Quantcast

U.S. House Approves Faster LNG Exports

Energy

The U.S. House of Representatives on Wednesday passed a bill that will speed up the process of liquefied natural gas (LNG) exports.

Under the bill, sponsored by Rep. Cory Gardner (R-CO), the Department of Energy will have 30 days to approve LNG exports to non-Free Trade Agreement countries after an environmental review of the LNG facilities. The bill received bipartisan support, passing 266 to 150.

A House bill received bipartisan support to expedite the approval process for LNG exports. Photo credit: Federal Energy Regulatory Commission

"The economic impacts alone make natural gas exports a winning policy, but the geopolitical impacts are an incredible benefit as well and have been ignored for far too long," Gardner said, according to The Hill. "Allies around the world have told us that they would greatly benefit from American LNG. It is time to help our friends abroad. It is time to create jobs here at home."

Opponents, however, say the jobs talk is used to cloud the government's desire to expand fracking and natural gas. They fear more incidents like the LNG explosion near the Washington-Oregon border earlier this year when shrapnel struck a 14.6-million-gallon storage tank, causing a slow leak that displaced nearly 1,000 residents and workers.

"[House Resolution 6], formally known as the Domestic Prosperity and Global Freedom Act, hardly provides prosperity or freedom," Food & Water Watch Executive Director Wenonah Hauter said in a statement. "Proponents argue that exporting LNG will create jobs for Americans, while somehow making the U.S. more energy independent, Unfortunately, this is all hot air, a guise for opening up new markets and for fetching higher gas prices in Asia."

Rep. Henry Waxman (D-CA), though, says speeding up the approval process is a different animal than actual construction.

"Rushing the DOE review is not going to speed up the construction of these projects," he said. "We need the construction of the infrastructure for the export of natural gas."

Environmental groups like the Chesapeake Climate Action Network and 350.org  spent ample time and resources fighting against the expansion of LNG, particularly Cove Point, a controversial LNG export proposal from Dominion Resources less than 70 miles south of the White House. Earlier this month, a DOE report unintentionally showed that exporting LNG to Asia would be worse for the environment than building another coal-fired power plant in China.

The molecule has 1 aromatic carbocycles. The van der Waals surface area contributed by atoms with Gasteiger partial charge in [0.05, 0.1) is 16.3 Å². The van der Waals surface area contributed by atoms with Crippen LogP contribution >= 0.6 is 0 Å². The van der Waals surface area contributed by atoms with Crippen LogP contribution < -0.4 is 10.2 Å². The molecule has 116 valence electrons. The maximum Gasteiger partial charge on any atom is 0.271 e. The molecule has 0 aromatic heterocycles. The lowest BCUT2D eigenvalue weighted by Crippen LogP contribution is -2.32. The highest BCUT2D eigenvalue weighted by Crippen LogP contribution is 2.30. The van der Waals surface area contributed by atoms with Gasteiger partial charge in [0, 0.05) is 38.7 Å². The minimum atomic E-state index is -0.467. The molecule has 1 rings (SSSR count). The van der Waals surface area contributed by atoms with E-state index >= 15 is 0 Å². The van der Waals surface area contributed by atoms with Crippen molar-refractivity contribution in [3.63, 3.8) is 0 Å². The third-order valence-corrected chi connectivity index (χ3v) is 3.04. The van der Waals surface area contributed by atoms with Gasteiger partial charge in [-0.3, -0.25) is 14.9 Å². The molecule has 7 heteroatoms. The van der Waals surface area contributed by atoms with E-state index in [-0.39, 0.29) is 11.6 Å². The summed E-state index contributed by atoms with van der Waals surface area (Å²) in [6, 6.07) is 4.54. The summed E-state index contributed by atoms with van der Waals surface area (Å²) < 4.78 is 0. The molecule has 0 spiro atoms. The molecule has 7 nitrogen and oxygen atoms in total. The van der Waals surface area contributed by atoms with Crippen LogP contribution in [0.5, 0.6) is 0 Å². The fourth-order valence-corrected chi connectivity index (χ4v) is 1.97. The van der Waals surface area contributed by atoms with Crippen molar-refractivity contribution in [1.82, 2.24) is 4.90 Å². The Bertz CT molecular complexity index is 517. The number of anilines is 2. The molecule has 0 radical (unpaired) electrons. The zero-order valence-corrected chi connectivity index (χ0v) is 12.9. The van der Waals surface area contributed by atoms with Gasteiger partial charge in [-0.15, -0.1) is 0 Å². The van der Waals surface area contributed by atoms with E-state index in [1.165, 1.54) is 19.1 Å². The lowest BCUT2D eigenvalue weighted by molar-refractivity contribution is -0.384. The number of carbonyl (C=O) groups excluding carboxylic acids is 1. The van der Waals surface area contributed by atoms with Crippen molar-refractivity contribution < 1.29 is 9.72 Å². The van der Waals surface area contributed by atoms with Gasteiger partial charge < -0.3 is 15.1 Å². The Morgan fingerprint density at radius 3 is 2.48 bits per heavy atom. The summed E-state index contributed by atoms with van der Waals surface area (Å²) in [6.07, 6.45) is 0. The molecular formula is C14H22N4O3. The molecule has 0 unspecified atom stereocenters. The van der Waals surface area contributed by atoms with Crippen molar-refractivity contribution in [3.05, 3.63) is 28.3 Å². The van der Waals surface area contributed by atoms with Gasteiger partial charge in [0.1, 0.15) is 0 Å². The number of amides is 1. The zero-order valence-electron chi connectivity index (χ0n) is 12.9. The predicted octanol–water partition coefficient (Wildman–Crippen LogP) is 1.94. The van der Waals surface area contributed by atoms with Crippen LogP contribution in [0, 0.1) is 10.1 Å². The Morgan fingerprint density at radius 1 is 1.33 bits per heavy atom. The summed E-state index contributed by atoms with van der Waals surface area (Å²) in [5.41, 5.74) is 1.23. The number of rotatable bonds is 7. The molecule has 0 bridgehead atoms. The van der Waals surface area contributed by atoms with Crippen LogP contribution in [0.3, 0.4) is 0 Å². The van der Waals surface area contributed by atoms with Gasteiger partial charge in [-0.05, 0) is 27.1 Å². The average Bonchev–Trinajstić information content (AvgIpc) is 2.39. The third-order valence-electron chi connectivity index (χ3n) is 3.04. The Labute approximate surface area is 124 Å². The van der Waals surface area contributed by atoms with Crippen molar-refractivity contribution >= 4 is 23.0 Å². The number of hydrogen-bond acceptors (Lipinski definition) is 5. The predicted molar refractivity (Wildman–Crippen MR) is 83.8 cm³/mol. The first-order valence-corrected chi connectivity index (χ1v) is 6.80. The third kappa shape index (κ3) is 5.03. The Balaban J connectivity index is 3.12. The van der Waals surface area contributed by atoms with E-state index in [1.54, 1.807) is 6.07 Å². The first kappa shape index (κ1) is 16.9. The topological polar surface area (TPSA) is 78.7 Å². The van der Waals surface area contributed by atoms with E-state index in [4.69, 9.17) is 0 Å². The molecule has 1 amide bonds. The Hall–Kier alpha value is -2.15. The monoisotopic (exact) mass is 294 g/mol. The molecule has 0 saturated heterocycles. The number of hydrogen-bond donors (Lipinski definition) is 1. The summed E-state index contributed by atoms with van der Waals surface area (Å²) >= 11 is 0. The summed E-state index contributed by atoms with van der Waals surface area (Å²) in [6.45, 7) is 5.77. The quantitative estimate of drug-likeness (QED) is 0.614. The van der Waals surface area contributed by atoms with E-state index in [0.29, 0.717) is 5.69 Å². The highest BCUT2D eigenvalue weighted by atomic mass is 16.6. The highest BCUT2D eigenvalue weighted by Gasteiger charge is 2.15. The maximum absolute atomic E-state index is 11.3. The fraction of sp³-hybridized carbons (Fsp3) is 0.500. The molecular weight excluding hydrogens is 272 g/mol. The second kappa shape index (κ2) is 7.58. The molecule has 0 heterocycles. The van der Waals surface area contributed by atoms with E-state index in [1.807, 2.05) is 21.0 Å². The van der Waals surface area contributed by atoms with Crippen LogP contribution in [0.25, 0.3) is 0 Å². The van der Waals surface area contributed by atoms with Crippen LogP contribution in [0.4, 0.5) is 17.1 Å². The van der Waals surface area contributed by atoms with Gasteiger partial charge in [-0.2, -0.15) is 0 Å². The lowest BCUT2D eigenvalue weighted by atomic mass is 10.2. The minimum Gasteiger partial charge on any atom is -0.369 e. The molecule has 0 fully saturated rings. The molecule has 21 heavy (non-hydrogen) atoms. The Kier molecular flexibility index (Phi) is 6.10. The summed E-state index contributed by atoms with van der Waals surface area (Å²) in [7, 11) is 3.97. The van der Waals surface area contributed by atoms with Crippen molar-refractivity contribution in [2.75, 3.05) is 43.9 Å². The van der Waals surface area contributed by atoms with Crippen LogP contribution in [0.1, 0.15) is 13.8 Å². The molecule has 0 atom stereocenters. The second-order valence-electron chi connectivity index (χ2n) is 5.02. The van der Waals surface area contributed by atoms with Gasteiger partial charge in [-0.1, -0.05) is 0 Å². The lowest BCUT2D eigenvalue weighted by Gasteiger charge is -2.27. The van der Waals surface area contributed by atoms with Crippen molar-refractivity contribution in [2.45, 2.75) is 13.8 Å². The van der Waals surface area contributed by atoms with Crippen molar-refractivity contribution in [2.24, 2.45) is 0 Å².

Gardner is challenging U.S Sen. Mark Udall (D-CO) for his seat this fall. Udall introduced a similar LNG bill that makes the review period 45 days. The Senate Energy and Natural Resources Committee is expected to vote on Udall's bill in the near future.

“Ultimately, LNG exports will increase demand for fracking in the United States," Hauter said. "Hydraulic fracturing negatively impacts local communities, as it introduces a heavy amount of industrial activity that damages air, water, and public health. Over 420 communities in the U.S. have taken action against fracking. Proponents of fracking and LNG exports fail to explain how costly and challenging it will be for export facilities to process and ship LNG. Federal officials and the oil gas industry have grossly over-exaggerated the amount of gas under U.S. soil. 

“We cannot allow the oil and gas industry to exploit our lands, communities and workers for the sake of profits."

EcoWatch Daily Newsletter

Pixabay

By Alina Petre, MS, RD (CA)

Purple cabbage, also referred to as red cabbage, belongs to the Brassica genus of plants. This group includes nutrient-dense vegetables, such as broccoli, Brussels sprouts, and kale.

Read More Show Less
Pexels

By Lauren Wolahan

For the first time ever, the UN is building out a roadmap for curbing carbon pollution from agriculture. To take part in that process, a coalition of U.S. farmers traveled to the UN climate conference in Madrid, Spain this month to make the case for the role that large-scale farming operations, long criticized for their outsized emissions, can play in addressing climate change.

Read More Show Less
Sponsored
Pexels

By Rachael Link, MS, RD

In recent years, acai bowls have become one of the most hyped-up health foods on the market.

They're prepared from puréed acai berries — which are fruits grown in Central and South America — and served as a smoothie in a bowl or glass, topped with fruit, nuts, seeds, or granola.

Read More Show Less
Investing in grid infrastructure would enable utilities to incorporate modern technology, making the grid more resilient and flexible. STRATMAN2 / FLICKR

By Elliott Negin

The Royal Swedish Academy of Sciences' recent decision to award the 2019 Nobel Prize in Chemistry to scientists who developed rechargeable lithium-ion batteries reminded the world just how transformative they have been. Without them, we wouldn't have smartphones or electric cars. But it's their potential to store electricity generated by the sun and the wind at their peak that promises to be even more revolutionary, reducing our dependence on fossil fuels and protecting the planet from the worst consequences of climate change.

Read More Show Less
Two Javan rhinos deep in the forests of Ujung Kulon National Park, the species' last habitat on Earth. Sugeng Hendratno / WWF

By Basten Gokkon

The global population of the critically endangered Javan rhinoceros has increased to 72 after four new calves were spotted in the past several months.

Read More Show Less